3. Provide the correct starting URL(s) of the test application in AppScan Enterprise. This is usually the front page of your application. Under "What To Scan," mark the checkbox In starting domains, only scan links in and below the directory of each starting URL if links only in and below directories need to be scanned in the starting URL. Leave that box unchecked if the links above the directory in the starting URL also need to be scanned. If there are domains outside the starting URLs with content that needs to be scanned (for example, if link http://www.example.com changes to http://www.support.example.com when accessed), then provide the additional domain (http://www.support.example.com). Screen capture showing what to scan
    Screen capture showing what to scan
  4. As a best practice, I suggest manual explores be used to navigate through the web application to add pages that need user interaction, such as form fills, and pages that may be missed by an automatic scan. Examples of the latter include such pages as those that use Web 2.0 features that use AJAX, pages that require specific inputs, or those with embedded JavaScript or links found in Flash components. You may record manual explore data (and recorded login data) in any of three different ways:
    • With the manual explore browser plugin.
    • With the AppScan manual explore tool.
    • With AppScan Standard Edition (via the embedded browser or external browsers or by using AppScan as a proxy directly).
    In addition, note the following:
    • If you select the AppScan manual explore tool or AppScan Standard for manual explores, you can save the results of your explore (or recorded login). This can save you time later if you need to modify your explore to accommodate changes to your scan configuration or to create a similar scan job.
    • Prior to manual explores (or recording logins), it is a good idea to clear any pre-existing cookies from your web browser.
    • During the manual explore (or login recording) process, make sure that all other browser windows are closed.
    • Clean up manual explores (and recorded logins) by removing any extraneous URLs or domains before running the scan. You can remove URLs and domains by selecting the checkbox next to the item and pressing the Delete button (marked with an X).
    • If your application requires that the pages be accessed in a particular sequence, this may be configured as a multi-step operation. However, multi-step operations can add significant work to the scan job and should be as small as possible to limit their impact.
    • You can find remaining pages that require additional manual exploring by using the "Pages with Unfilled Forms" report after your scan job completes.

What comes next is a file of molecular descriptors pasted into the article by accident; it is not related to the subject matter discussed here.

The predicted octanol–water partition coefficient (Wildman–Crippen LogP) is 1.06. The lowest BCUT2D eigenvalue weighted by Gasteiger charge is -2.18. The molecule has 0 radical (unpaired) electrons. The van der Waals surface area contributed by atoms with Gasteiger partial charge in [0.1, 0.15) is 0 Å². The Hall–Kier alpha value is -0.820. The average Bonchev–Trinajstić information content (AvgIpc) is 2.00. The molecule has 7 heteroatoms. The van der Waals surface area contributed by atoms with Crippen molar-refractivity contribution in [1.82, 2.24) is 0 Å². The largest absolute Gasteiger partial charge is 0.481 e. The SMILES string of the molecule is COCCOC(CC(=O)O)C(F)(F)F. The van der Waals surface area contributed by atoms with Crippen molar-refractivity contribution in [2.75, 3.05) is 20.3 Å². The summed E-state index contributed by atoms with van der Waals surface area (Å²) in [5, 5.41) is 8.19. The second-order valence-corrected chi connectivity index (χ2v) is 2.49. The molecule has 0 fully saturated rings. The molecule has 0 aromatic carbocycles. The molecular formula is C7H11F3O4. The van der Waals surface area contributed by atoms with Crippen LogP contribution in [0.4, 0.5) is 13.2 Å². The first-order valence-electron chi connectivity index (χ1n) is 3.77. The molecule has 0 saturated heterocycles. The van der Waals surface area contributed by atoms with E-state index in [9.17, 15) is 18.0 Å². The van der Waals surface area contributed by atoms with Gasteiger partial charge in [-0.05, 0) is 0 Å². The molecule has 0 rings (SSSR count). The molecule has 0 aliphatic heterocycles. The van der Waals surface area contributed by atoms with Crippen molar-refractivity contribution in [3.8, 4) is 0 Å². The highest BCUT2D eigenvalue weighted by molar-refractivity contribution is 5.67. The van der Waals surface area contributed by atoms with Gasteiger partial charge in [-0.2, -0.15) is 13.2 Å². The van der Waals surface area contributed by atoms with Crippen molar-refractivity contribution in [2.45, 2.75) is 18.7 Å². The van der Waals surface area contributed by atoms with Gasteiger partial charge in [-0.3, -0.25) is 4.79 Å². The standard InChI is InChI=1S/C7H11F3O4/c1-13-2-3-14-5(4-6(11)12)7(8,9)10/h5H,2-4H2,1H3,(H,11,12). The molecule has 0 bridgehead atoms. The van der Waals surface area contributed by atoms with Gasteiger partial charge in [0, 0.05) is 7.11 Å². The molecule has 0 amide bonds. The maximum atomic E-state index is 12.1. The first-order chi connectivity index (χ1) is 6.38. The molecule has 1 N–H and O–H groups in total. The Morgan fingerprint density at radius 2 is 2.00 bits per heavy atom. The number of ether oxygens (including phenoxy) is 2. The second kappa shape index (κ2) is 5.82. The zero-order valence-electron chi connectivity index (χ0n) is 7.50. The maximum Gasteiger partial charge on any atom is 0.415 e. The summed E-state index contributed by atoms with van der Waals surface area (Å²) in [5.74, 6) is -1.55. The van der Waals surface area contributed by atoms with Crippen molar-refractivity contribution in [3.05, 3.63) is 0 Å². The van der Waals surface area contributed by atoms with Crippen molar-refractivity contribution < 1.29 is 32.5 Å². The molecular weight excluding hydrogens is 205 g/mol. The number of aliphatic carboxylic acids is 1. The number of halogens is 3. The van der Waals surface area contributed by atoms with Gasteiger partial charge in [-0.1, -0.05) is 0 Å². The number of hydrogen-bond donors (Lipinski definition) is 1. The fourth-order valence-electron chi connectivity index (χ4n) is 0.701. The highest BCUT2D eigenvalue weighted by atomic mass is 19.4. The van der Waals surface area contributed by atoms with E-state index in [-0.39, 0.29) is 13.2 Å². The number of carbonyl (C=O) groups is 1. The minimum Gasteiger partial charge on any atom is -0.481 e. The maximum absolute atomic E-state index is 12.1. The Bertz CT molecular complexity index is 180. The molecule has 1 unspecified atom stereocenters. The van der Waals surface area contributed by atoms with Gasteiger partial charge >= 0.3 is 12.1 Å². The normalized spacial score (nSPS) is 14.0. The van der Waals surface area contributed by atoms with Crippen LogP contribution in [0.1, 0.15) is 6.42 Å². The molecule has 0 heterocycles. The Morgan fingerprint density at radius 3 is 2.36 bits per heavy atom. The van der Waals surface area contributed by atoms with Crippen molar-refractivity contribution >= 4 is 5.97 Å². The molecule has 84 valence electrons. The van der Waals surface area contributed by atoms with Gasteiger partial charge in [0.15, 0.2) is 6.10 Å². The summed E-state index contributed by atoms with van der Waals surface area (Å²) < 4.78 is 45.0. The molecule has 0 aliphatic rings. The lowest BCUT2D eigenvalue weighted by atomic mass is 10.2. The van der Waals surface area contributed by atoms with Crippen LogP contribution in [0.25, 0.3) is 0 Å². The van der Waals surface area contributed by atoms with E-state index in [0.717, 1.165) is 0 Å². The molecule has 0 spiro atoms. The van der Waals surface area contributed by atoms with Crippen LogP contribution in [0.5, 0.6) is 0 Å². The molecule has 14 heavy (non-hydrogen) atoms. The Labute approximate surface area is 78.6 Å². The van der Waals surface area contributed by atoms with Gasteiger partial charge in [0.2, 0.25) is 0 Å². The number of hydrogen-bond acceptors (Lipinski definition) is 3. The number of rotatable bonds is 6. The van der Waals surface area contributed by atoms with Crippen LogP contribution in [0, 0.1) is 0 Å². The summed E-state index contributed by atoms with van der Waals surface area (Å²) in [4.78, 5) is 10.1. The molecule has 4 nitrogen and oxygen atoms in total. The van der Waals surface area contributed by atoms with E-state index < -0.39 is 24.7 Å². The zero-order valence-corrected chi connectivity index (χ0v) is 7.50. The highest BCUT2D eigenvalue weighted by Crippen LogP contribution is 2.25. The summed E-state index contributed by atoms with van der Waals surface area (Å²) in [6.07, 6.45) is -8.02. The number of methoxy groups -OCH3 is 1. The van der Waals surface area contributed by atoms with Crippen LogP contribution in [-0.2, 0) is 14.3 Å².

5. At the next screen, configure Login Management. With the exception of applications that use only HTTP Basic or Digest authentication, "Recorded" logins are usually the best choice. Screen capture showing recorded logins
    Screen capture showing recorded logins
  6. You can improve performance and the accuracy of the results by configuring the environment definition: for example, by entering the Web Server type, Application Server type, Database type, and so on. Screen capture showing environment values
    Screen capture showing environment values
  7. In addition to using manual explore, configure a test with automatic explore, which will perform spidering and locate pages that might have been missed in the manual explore. This will enable greater scan coverage. The best coverage of an application will result from a scan with extensive manual exploration and is allowed to spider. Screen capture showing explore options
    Screen capture showing explore options
  8. Click Schedule. Enable the scan scheduling by selecting the checkbox Run automatically as per the schedule below. Then set the scan to launch monthly. Screen capture showing scheduling
    Screen capture showing scheduling

Reporting

Once the scan is complete, the report can be obtained from the Report Pack link from the dashboard, under the respective scan job. The report can be exported in spreadsheet, CSV, XML, and PDF formats. Share these reports with the software development team so that they can work on fixing the reported application vulnerabilities.

Screen capture showing AppScan reporting
Screen capture showing AppScan reporting

Conclusion

An organization's applications and network are the main targets of an attacker. The solutions that are described in this article provide a proactive mechanism for detecting vulnerabilities so that IT teams can fix or take measures before an attacker exploits those vulnerabilities. Using AppScan and Nessus for vulnerability assessment enables an organization to project a high level of security posture of its hosted network and systems and web applications.

To improve security levels further, the organization could choose to perform penetration testing and ethical hacking of their IT infrastructure. For guides to these processes, see the Open Source Security Testing Methodology Manual or the Testing Guide of the Open Web Application Security Project (OWASP).